I have an image file that is designed in Cinema 4D and rendered, and to be used for logo purpose.
I want to vectorize it. I tried the "image trace" method, but it decreases quality.
Do you have any suggestion?
You can render to Illustrator (.ai as vectors) if you have the Sketch and Toon plugin. But I think it will not be easy to achieve the glossy look you showed in the rendering. There are quite some tutorials on the web how to set up S&T for this. One example would be: https://vimeo.com/143470220
Most 3D renders are raster images.
Image Trace is about the only option other than manually redrawing it.
You can try to render the image as large as possible. Larger images allow Image Trace in Illustrator to better see small details and changes.
Ultimately, for quality, the only sure-fire method is to redraw it in Illustrator unless you know of a 3D package capable of good quality vector output. Thus far, I've seen some vector output from 3D packages, mostly just splines, but the construction often leaves a lot to be desired. Making reconstruction in Illustrator more favorable. I'd imagine your goal would be to keep all those highlights and shadows not merely the paths associated with them. In my experience, that can only be done via a raster rendering.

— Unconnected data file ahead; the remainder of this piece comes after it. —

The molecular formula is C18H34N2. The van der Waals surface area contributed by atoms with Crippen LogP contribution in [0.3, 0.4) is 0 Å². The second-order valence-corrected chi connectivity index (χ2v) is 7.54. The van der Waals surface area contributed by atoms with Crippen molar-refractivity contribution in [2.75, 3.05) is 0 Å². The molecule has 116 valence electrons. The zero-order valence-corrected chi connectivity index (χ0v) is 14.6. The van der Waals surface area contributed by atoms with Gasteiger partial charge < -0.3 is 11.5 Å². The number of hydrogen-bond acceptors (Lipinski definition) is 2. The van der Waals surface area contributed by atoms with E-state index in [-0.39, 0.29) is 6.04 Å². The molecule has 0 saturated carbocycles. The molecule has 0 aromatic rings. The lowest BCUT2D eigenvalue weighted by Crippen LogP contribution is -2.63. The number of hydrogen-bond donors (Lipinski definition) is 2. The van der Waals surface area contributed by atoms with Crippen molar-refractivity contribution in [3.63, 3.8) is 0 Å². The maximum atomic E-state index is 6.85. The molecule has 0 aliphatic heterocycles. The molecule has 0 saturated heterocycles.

This is a pretty common problem with no easy workarounds to completely replicate the look of a rendered logo... kind of the point of 3D rendering, that it be special.
While we await the impending and wholesale demise of the flat trends...
...HOWEVER... you can get the basic shapes out and into Adobe Illustrator, like so:
Furthermore, you can export DXF formats and open them in Illustrator.
You're getting paths this way, so you'll need to have some idea what you want to do with them once you've gotten them out. They aren't going to be anything like a rendered version.
@Scott, 3ds Max exports Splines straight to legacy formats of AI. The results aren't always nice paths, but it always works.
Most other 3D apps have some form of vector output, almost always CAD based, which can eventually be wrangled into Illustrator. Some of the better and more creative renderers have cartoon and edge drawing facilities that also output vectors.